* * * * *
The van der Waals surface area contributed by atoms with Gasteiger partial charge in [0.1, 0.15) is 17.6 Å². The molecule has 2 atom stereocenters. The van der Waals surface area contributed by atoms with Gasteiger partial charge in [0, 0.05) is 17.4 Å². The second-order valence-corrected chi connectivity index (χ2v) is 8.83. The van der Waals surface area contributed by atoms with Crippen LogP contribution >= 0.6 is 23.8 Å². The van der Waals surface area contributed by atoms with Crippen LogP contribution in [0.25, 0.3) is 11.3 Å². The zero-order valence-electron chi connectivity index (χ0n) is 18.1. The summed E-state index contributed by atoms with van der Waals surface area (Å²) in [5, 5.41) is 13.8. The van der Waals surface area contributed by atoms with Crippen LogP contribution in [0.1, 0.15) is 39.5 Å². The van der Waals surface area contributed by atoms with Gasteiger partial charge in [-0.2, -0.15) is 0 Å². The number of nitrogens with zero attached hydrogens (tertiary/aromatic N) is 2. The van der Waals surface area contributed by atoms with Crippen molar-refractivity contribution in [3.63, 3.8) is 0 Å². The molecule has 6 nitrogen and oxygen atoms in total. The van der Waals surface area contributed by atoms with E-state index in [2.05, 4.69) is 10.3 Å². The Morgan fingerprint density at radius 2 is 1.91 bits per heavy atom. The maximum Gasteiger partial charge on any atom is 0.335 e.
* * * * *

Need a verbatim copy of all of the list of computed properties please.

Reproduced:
The van der Waals surface area contributed by atoms with Gasteiger partial charge in [0.1, 0.15) is 17.6 Å². The molecule has 2 atom stereocenters. The van der Waals surface area contributed by atoms with Gasteiger partial charge in [0, 0.05) is 17.4 Å². The second-order valence-corrected chi connectivity index (χ2v) is 8.83. The van der Waals surface area contributed by atoms with Crippen LogP contribution >= 0.6 is 23.8 Å². The van der Waals surface area contributed by atoms with Crippen LogP contribution in [0.25, 0.3) is 11.3 Å². The zero-order valence-electron chi connectivity index (χ0n) is 18.1. The summed E-state index contributed by atoms with van der Waals surface area (Å²) in [5, 5.41) is 13.8. The van der Waals surface area contributed by atoms with Crippen LogP contribution in [0.1, 0.15) is 39.5 Å². The van der Waals surface area contributed by atoms with Gasteiger partial charge in [-0.2, -0.15) is 0 Å². The number of nitrogens with zero attached hydrogens (tertiary/aromatic N) is 2. The van der Waals surface area contributed by atoms with Crippen molar-refractivity contribution in [3.63, 3.8) is 0 Å². The molecule has 6 nitrogen and oxygen atoms in total. The van der Waals surface area contributed by atoms with E-state index in [2.05, 4.69) is 10.3 Å². The Morgan fingerprint density at radius 2 is 1.91 bits per heavy atom. The maximum Gasteiger partial charge on any atom is 0.335 e.